Wild in the Streets (Blu-ray Review)6 Sep, 2016 By: Mike Clark
$19.95 DVD, $29.95 Blu-ray
Stars Shelley Winters, Christopher Jones, Diane Varsi, Hal Holbrook.
For all of you who’ve pledged never to miss any counter-culture movie that top-bills Shelley Winters, AIP’s Wild in the Streets is probably the place to start — albeit for reasons which (then and now) have less to do with story-execution finesse than the fact that this time capsule was actually made. Released in a presidential election year nearly half-a-century ago, Streets opened a week before the assassination of Robert Kennedy — just after the Memorial Day before the fall that would see Richard Nixon, Hubert Humphrey and George Wallace running against each other for chief exec. Arguably as much to the point, Ronald Reagan had by this time been governor of California for about a year-and-a-half, enough time for any screenwriter’s mind (here it was Robert Thom’s) to ferment.
Given the flux of celebrity politicians we’ve had since Reagan made such career cross-pollination seem either exotic or an outrage, the movie is possibly more interesting now than it was at the time — though it’s also true that this yarn about a rock star who becomes a California senator on his way to the presidency was a bona fide mid-level hit when it opened. After years of having its classier releases (like, say, Roger Corman’s Edgar Allan Poe series) still consigned to drive-ins or premieres in small neighborhood theaters, American International was spending a little more money and expanding its choice of subjects in an attempt to land bookings in major venues. In my town, the first time I can recall this happening was with AIP’s biker mini-smash The Wild Angels in 1966, which ended up playing a downtown movie palace in my hometown (named, in fact, the Palace). I saw it first-run there the same weekend I managed to catch MGM’s The Singing Nun (then 2 years old) for the first time, a combo natural high if ever there was one. (And why was I even bothering to see the latter? Post-Graduate Katharine Ross lust.)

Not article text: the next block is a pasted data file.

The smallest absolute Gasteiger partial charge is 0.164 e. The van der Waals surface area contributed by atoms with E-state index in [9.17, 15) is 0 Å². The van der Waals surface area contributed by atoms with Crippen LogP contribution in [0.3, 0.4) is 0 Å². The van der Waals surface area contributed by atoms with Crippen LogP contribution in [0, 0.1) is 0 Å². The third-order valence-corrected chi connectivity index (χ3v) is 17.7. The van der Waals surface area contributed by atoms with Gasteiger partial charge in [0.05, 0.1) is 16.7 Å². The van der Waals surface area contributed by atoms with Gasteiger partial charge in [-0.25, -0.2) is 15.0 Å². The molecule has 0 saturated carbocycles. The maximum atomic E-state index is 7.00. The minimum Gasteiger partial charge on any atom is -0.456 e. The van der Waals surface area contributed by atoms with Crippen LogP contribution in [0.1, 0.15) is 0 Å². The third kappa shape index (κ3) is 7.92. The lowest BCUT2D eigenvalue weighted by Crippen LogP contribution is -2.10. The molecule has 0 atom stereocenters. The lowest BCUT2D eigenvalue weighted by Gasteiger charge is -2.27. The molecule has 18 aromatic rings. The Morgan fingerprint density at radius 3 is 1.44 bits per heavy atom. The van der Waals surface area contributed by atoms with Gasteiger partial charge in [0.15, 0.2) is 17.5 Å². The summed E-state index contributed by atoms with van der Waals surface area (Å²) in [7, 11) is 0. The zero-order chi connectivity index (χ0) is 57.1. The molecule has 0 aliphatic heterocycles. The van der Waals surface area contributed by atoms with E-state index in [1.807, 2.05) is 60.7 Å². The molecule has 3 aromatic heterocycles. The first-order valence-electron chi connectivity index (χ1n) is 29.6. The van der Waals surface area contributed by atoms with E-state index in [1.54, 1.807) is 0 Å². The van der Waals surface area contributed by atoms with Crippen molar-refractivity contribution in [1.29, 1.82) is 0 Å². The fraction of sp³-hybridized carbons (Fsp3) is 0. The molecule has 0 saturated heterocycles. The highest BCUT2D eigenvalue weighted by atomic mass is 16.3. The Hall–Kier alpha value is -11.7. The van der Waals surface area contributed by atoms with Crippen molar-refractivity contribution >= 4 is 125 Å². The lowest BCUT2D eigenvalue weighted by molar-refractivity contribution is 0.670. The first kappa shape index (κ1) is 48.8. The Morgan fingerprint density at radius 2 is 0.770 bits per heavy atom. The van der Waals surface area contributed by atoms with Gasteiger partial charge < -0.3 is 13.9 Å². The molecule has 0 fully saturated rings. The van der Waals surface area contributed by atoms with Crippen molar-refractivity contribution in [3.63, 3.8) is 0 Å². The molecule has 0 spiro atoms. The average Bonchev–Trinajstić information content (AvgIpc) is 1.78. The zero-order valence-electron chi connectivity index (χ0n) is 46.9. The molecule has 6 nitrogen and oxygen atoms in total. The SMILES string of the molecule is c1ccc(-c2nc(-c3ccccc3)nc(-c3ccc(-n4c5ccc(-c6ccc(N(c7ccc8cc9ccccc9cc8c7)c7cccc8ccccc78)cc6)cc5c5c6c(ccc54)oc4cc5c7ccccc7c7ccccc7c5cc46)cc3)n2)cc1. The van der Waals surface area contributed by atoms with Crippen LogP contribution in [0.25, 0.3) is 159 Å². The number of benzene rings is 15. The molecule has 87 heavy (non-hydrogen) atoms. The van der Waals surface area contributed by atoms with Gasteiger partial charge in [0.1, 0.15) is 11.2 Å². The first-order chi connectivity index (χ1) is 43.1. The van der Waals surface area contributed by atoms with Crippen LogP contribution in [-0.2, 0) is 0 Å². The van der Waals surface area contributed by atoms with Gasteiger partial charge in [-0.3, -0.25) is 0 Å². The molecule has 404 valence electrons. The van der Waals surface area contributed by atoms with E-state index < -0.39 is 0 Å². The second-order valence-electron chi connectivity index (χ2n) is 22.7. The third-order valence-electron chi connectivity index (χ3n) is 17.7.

Streets’ male lead is Christopher Jones, who was the James Dean wannabe of 1968 — just as Michael Parks had been the JDW of 1965 in what was then seeming like a cottage industry. Humbly born to blowsy mama Winters and predictably dominated papa Bert Freed, Jones’s reinvented “Max Frost” character finds himself heading a rock band that includes Richard Pryor (in his second big-screen role) as its drummer and Hollywood exile Diane Varsi as its live-in groupie with long hair apparently scotch-taped to her breasts. In keeping with the youth culture of the day, Jones/Frost has a Dylan-esque aversion to anyone under the age of 30, though the figure will be eventually revised downward as the story unreels. Though not overly enthusiastic about it, he hires on to tout the fortunes of a shallow California senatorial candidate (Hal Holbrook) who’d like to lower the voting age to 18, which at the time was seen as a moderately radical concept. Eventually, Max determines that a political life might be the way for his own career to progress, which among other things inspires him to get a senior senator played by Ed Begley Sr. to drop acid (talk about a sweet bird of youth).